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Contributing to Lucerne’s cityscape alongside the world-famous Chapel Bridge and WaterTower are the Musegg Wall, the Mill Bridge, Swiss Museum of Transport, the KKL culture and convention centre, and a host of other sites of interest. Lucerne is a very pretty and exciting city, and there is so much to see. Constructed in first half of the 14th century as a part of the city’s fortifications and named after St. Peter’s Chapel, which is located nearby. The paintings that were added in the 17th century illustrate scenes of Swiss and local history.
Art by Picasso and Klee, finds dating back to last IceAge, historical arte facts from the region, a giant panoramic painting, and all manner of technological achievements and innovations tracing the history of transport: The Swiss Museum of Transport is Switzerland’s most-visited museum and showcases the fascinating history of transport, its achievements and its vehicles. Overleaf we feature some of the sites that one should visit in Lucerne and the nearer surroundings. It is only a small part of the variety Lucerne has to offer.
The octagonal Water Tower was built around 1300 as part of the city wall. In its long history, the enormous structure has served various pur- poses. First it was a defence and watchtower, and later it was used as an archive, treasure and preparation chamber. With walls measuring 4.5m thick, the lowest room was used as a prison cell. Its interior was completely dark. The poor criminals who came there had to sit on a toggle and be lowered into the cell through a hole.
The Jesuit Church is the first large sacral Baroque church in Switzerland;constructed in 1666 by Father Christoph Vogler for the Jesuits. The vaultwas redecorated in the mid-18th century. The original vestments ofBrother Klaus, a famous Swiss patron, are stored in the inner chapel. Due to construction works on the celing the Jesuit Church is closed until midof December 2016.
Old city squares
Historical buildings clad in frescos border the Old Town on the right bank of the River Reuss at a few picturesque squares. The Weinmarkt, where Lucerne swore a federal oath with the cantons of Uri, Schwyz and Unterwalden in 1332, is especially attractive. Equally attractive isthe Hirschenplatz square, named after an old inn dating from the MiddleAges, and the Kornmarkt square, which features the Town Hall and the beautifully painted Pfistern guildhall.
Main cathedral for the city, as well as the St. Leodegar and St. Maurice religious center. A Benedictine monastery was founded here in the 8th century. In 1633, a fire destroyed the church; it was rebuilt in 1645. It is the most important Renaissance church in Switzerland. Especially noteworthy are the façade, Mary’s alter (with a relief panel dating from 1500), and the souls’ altar.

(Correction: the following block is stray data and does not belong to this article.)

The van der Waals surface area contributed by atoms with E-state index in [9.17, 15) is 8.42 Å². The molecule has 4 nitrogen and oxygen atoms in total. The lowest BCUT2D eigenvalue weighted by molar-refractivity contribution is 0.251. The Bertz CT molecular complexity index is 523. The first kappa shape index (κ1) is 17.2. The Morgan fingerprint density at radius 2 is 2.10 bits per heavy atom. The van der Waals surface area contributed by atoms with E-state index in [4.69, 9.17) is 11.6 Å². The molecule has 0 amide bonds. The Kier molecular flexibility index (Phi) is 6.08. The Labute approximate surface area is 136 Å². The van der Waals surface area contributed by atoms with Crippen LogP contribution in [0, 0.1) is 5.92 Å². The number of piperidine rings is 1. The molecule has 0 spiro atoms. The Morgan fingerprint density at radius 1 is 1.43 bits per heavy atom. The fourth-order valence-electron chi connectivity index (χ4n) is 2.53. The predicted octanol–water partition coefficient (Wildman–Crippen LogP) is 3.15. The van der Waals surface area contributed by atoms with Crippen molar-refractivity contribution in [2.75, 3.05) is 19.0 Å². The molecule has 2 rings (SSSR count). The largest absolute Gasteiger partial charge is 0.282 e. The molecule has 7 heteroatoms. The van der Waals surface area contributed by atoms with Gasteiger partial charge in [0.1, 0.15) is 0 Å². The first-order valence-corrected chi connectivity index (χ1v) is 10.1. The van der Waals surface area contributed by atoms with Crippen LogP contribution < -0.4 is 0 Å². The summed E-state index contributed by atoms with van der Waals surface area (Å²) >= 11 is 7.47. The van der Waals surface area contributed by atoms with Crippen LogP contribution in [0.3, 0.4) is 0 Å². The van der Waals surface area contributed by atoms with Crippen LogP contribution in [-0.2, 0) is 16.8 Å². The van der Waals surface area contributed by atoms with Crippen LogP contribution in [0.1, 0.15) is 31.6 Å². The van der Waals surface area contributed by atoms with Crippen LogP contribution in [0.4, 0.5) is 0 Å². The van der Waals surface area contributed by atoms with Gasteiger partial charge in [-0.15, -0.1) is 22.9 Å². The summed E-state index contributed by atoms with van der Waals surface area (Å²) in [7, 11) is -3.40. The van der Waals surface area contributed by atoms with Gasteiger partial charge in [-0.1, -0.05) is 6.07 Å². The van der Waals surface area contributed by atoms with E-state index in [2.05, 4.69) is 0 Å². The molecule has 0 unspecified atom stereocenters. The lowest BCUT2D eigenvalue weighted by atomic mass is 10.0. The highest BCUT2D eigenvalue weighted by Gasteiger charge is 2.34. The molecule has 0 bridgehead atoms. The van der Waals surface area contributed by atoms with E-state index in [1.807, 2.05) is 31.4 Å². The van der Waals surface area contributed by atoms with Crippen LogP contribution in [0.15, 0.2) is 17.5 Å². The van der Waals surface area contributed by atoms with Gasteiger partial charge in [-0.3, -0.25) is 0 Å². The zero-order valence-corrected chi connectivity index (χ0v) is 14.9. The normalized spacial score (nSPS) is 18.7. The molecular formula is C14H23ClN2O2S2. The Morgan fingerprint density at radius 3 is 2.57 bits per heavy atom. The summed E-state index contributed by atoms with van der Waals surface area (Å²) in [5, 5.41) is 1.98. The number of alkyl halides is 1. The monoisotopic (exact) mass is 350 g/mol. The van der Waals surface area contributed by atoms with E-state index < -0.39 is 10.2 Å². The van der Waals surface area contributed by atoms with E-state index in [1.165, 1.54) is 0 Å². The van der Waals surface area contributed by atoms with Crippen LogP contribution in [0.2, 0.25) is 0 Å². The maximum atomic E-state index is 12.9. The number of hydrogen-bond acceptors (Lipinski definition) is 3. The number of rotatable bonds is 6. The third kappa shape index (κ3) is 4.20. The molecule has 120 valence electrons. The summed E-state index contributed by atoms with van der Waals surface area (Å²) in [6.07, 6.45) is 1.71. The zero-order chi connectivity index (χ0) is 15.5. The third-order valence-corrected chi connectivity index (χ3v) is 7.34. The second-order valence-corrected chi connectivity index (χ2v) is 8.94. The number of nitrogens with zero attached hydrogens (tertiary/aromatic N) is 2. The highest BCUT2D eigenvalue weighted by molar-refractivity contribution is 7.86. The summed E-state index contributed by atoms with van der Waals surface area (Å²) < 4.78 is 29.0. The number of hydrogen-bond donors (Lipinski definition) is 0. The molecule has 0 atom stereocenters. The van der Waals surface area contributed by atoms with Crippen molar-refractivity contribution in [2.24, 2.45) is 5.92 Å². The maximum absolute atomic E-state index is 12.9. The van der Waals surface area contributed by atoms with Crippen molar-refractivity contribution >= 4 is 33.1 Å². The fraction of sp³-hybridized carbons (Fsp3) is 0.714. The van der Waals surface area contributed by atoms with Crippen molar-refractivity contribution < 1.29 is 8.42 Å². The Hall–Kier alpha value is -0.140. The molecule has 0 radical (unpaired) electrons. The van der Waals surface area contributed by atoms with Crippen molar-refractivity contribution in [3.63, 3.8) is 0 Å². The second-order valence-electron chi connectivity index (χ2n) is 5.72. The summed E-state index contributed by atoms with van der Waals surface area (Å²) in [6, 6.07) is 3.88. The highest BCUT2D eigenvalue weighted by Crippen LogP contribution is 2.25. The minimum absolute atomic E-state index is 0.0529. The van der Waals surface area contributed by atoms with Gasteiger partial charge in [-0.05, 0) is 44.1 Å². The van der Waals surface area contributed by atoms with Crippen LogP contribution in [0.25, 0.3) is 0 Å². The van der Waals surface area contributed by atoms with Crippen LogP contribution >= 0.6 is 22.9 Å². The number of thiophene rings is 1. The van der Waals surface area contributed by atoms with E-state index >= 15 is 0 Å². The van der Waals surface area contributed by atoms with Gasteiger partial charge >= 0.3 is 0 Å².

‘The dying Lion of Lucerne’
It is a famous monument. It was carved out of natural rock in memory of the heroic deaths of the Swiss mercenaries at the Tuileries in 1792. Mark Twain described the Lion of Lucerne as the saddest and most moving piece of rock in the world.
Technically, this is a unique sight. The so-called ‘spikes’ are lowered into or withdrawn from the water manually to regulate the water level of Lake Lucerne. It was built in 1859–60, replacing the Reuss steps that channelled the water over the city mills.
‘Monastery bricks’ and ‘KitchenClub’
We have two attractive tips for visitors who would also like to explore the surroundings of Lucerne and would not only visit on Pilatus, Rigi or possibly the Stanserhorn. Richard Bucher is a lover of masonry. Decorative bricks from the former Kloster St. Urban monastery in the canton of Lucerne areof special interest to him. As an example of medieval craftsman- ship, they are of particular cultural value. Bucher, who has been studying the bricks for the past 16 years, is the only monastery brick-maker in Europe. On this tour, you can learn about this oldcraft at first hand – and even have a go at making your own brick.www.st-urban.ch
The new Kitchen Club at Art Deco Hotel Montana provides guests with a culinary experience for all the senses, presented to perfection. Every week from Thursday to Sunday, hotel direc-tor Fritz Erni welcome you to their restaurant that has been com- pletely renovated at a cost of around CHF 4.5 million. The establishment comprises six different ‘zones’ that allow you to taste, listen and watch as head chef Johan Breedijk creates his range of top-class dishes that score 15 points in the Gault Millau gourmet guide.
For more infomation please contact the corresponding sites of Lucerne tourist information centre. www.lucerne.com
Photo credit: Fotolia
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